Continuing to ski hard while aging gracefully??

bbinder

Making fresh tracks
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Nov 12, 2015
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1,588
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Massachusetts
1) Moderation in all things
2) Use proper body mechanics in all of your exercises
3) Just keep moving
4) Proper cool down and care of injuries (google Kelly Starrett)
 

no edge

Getting on the lift
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Joined
May 17, 2017
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471
I am going to a pain management doctor shortly. Maybe that will help.
 

oldandslow

Booting up
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Nov 12, 2017
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6
I'm 86. When I started skiing, every turn was an event. Over time, with the improvements in equipment and groomed runs the sport has gotten a lot easier so I just keep my age in mind--I quit racing at age 60--and enjoy it. Its still fun skiing on Marshmallow run and a good excuse for white wine therapy at the end of the day.
 

slowrider

Making fresh tracks
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Dec 17, 2015
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2,507
I'm 86. When I started skiing, every turn was an event. Over time, with the improvements in equipment and groomed runs the sport has gotten a lot easier so I just keep my age in mind--I quit racing at age 60--and enjoy it. Its still fun skiing on Marshmallow run and a good excuse for white wine therapy at the end of the day.
Do you ski Wanoga and I-5?
 

oldandslow

Booting up
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Nov 12, 2017
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I ski the lower part of Wanoga from the top of the Cloudchaser Chair. It has been several years since I skied the top part off the summit. I have not skied I5 since they shortened the Rainbow Chair. It is unlikely that I will ever again ski the top part of Wanoga or I5. I got a new hip this fall and a serious medical problem came along with it. If I'm able to ski this season, it may not be until Timberline is my only option. I have 73 ski seasons behind me and I'm determined to go for 74 if at all possible.
 

Roundturns

Putting on skis
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Nov 29, 2017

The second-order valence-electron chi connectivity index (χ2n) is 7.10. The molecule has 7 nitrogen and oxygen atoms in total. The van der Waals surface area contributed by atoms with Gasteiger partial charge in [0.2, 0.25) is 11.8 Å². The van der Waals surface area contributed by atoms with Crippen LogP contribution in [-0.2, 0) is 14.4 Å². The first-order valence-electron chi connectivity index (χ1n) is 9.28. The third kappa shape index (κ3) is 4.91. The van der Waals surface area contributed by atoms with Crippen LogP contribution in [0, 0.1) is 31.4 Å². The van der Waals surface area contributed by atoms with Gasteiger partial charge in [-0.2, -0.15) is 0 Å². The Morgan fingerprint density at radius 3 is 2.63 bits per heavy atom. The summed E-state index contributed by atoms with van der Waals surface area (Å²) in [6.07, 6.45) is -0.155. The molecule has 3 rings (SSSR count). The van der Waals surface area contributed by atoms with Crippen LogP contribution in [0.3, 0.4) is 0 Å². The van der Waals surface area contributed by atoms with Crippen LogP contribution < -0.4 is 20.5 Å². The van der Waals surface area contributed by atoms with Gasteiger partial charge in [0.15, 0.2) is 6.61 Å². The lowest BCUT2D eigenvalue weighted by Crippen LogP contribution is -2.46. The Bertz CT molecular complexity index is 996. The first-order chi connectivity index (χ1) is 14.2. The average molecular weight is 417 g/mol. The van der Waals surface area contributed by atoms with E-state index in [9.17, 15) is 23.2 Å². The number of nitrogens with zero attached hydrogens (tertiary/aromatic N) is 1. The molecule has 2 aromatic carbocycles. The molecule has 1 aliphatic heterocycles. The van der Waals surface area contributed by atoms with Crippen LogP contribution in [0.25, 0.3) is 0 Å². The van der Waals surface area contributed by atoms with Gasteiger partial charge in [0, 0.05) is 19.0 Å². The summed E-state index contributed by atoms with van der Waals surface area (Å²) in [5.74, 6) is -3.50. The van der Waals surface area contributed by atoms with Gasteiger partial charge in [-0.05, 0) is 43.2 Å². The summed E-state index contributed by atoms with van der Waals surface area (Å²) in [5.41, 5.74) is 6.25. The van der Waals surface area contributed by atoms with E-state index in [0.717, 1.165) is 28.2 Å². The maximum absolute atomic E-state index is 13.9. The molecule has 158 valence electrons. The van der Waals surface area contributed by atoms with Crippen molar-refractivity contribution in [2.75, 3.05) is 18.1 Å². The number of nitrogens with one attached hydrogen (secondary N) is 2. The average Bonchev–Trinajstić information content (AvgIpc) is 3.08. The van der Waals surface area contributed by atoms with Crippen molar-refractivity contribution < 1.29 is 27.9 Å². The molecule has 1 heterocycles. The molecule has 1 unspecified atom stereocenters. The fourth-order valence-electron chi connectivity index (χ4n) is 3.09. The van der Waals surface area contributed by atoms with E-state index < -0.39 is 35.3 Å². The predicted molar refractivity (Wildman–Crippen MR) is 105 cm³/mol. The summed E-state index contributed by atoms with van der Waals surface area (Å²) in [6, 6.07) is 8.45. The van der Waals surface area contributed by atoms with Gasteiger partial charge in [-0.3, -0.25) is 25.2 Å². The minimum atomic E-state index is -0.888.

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I'm 86. When I started skiing, every turn was an event. Over time, with the improvements in equipment and groomed runs the sport has gotten a lot easier so I just keep my age in mind--I quit racing at age 60--and enjoy it. Its still fun skiing on Marshmallow run and a good excuse for white wine therapy at the end of the day.
Tremendous! Good on you. Still being able to be out there trumps everything else.
 

mikelrv

Getting on the lift
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Jan 9, 2017
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New Jersey
Bodies in motion tend to stay in motion. Do Crossfit, or something like it; train, stretch, but the key is to just keep moving. I ski with many people in the 60's, 70's and . 70. and 80's.
Howdy all,

Looking for tips and advise. I'm 43 and I try to ski 100 days a year. I average to 'ski' 3.5 hours a day, if it's crowded and most weekends maybe 2 hours but if its puking around 5. I prefer to ski off piste fast and hard and usually do 80% of the time. I love the powder, who doesn't, but I have almost as much fun blasting the crud and bumps that follows. I usually only ski groomers to move me from one place on the hill to another, or if everything has gotten iced over in some kind of thaw/freeze combo.

I'm finding that at 40 my body started complaining to me abit more and every year its kinda louder. Ive broken 10-12 bones(skiing/cycling/skateboarding as a youth) and all those are coming back now and then as aches. But my biggest issue is my IT band tightness and the strain they put on my lower back, hips and down my leg to my knees. I stretch several times a day(everyday) and use a foam roller once or twice a day. Im usually able to stay ahead of the pains if I keep a strict routine of stretching and foam rolling. If Im traveling or somehow forget, I'm always paying the price for a couple days with tightness and soreness through my hips and back. Im also finding my body doesn't bounce back as quickly from a hard day. Sore and tired muscles seem more frequent....

During the off season( of skiing) I hike or ride pretty much everyday, but never do any 'strength training' or skiing specific prep work. My summers are filled with alot of farm/forest work, which is very physical itself. I maintain my IT band stretching and foam roller work. During the winter skiing is my only frequent exercise(nearly everyday). I snowshoe or hike maybe once or twice a ski month. I walk the dog everyday about a hilly-mile but then Im off to riding the lifts. During the winter I put on a couple extra pounds, but those usually come off in the spring on the bikes, but even then I still have a few lbs to spare but I love IPA's too much to really care. Im relatively healthy besides the IT bands and previous bone breaks. No medication except allergy pill and a dose of daily vitamins. I do take glucosamine(not sure it does anything). I tried yoga a couple times, and liked the activity but had a hard time with the yoga studio environment.

So long intro to my question, as you've gotten older what have you done to allow yourself to continue to ski as you want? Any tips for helping muscles recover quicker/better after a hard day?

Thanks
-Chris
Bodies in motion tend to stay in motion. Do CrossFit, or something like it ( strength train!); train, stretch, eat well, etc.. but the key is to just keep moving and challenging yourself. I ski with many people in the 60's, 70's and 80's.
 
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